Making things ‘work better’
On 1 September, transport secretary Chris Grayling MP wrote about the “urgent changes” needed on Southern rail to ‘make things work better’.
[Chris Grayling: My new team will help solve the problems on Southern rail, Evening Standard, 2016-09-01]
I am a daily commuter and know what pain this disruption will have caused. When I became Transport Secretary six weeks ago I made the Southern issue my priority.
It’s true that its routes are being disrupted by totally unnecessary strikes and unofficial action by unions who are opposed to the continued modernisation of the railways and desperately cling to 1970s working practices.
That is mainly why journeys have been disrupted for months. Train guards have been calling in sick in unprecedented numbers and at short notice as part of what is clearly an organised attempt to disrupt services — and that’s on the days without strikes. Southern’s parent company GTR and the unions need to reach an agreement soon so its passengers can travel on time.
[…] Currently, GTR runs the trains and Network Rail manages the tracks and signals. The tendency is for those involved to blame each other for problems and not to work together. That must change. I want the Southern network to be run by an integrated team of people working together to ensure passengers get decent journeys and problems are solved quickly. So I am establishing a Project Board, headed by a vastly experienced rail executive, to urgently plan how to create this team.
This is not about corporate reorganisation or change of ownership. That would waste time better spent improving the railway. It’s about a joined-up approach to running the trains and the tracks and making things work better. I want this plan in place by the early autumn.
According to campaigner Paul Davies, the Department for Transport has accepted in writing that it has allowed Southern train operator Govia executives ‘to make money personally from running a penalty fares appeals service that is supposed to be independent and seen to be independent, but is in fact just part of Govia’.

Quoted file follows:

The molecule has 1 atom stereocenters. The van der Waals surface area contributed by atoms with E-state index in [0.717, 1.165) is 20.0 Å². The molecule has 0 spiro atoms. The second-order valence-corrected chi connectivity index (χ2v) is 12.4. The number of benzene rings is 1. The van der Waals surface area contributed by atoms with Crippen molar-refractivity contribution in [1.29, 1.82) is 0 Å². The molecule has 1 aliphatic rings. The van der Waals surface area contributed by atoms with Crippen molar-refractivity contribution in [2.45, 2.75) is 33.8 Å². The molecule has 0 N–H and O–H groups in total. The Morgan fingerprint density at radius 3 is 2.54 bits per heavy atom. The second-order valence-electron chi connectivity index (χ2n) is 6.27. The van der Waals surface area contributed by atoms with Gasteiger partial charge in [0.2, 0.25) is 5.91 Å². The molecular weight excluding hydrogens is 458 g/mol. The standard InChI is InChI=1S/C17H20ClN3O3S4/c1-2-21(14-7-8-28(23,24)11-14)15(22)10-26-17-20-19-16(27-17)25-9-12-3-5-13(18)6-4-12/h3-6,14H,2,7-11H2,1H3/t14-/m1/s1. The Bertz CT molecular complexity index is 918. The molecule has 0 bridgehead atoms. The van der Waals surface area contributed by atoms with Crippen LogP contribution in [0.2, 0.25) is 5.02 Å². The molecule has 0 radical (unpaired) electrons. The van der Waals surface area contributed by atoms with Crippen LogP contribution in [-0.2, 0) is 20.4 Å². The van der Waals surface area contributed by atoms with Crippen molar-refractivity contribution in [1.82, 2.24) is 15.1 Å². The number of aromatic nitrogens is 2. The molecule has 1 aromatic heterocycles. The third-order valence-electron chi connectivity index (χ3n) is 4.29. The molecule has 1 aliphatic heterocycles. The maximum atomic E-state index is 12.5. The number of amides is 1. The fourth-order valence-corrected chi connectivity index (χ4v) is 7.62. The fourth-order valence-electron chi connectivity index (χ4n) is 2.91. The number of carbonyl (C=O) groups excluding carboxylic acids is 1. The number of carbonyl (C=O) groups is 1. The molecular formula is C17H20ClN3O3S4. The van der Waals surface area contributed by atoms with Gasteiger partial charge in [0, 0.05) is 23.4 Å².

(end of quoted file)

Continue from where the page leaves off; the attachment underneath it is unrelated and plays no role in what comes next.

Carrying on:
On 6 December, Mr Grayling made another announcement on his plans for ‘a more joined-up railway’.
[‘On the future of the rail network’, Written statement to Parliament, gov.uk, 2016-12-06]
[Chris Grayling:] Our railways need to adapt and change in order to be able to cope with the growth that they have already experienced, and that which lies ahead. […] The Shaw Report made a series of recommendations for change, including that Network Rail devolve responsibility to the route level. I support the principles of the Shaw Report, and I support Network Rail’s reform programme, but there is much more to do.
I intend to press ahead with a recommendation put to the department 5 years ago by Sir Roy McNulty, when he reported to Philip Hammond on how to make the railways run better and more cost-effectively. I will do this initially at an operational level. In order for all those involved to be incentivised to deliver the best possible service for the passenger, I expect the new franchises – starting with South Eastern and East Midlands – to have integrated operating teams between train services and infrastructure. I will also be inviting Transport for London (TfL) to be more closely involved in developing the next South Eastern franchise, through seconding a TfL representative to the franchise specification team.
We will continue to develop the model for greater alignment of track and train as further franchises are renewed – including the option of joint ventures. In the meantime, my department is also publishing an update to the rail franchising schedule which I am placing in the libraries of the House.
I also want to bring new skills into the challenge of upgrading our railways. I will begin by looking at the reopening of the link from Oxford to Cambridge, to support a range of opportunities including housing, science, technology and innovation. I am going to establish East West Rail as a new and separate organisation, to accelerate the permissions needed to reopen the route, and to secure private sector involvement to design, build and operate the route as an integrated organisation.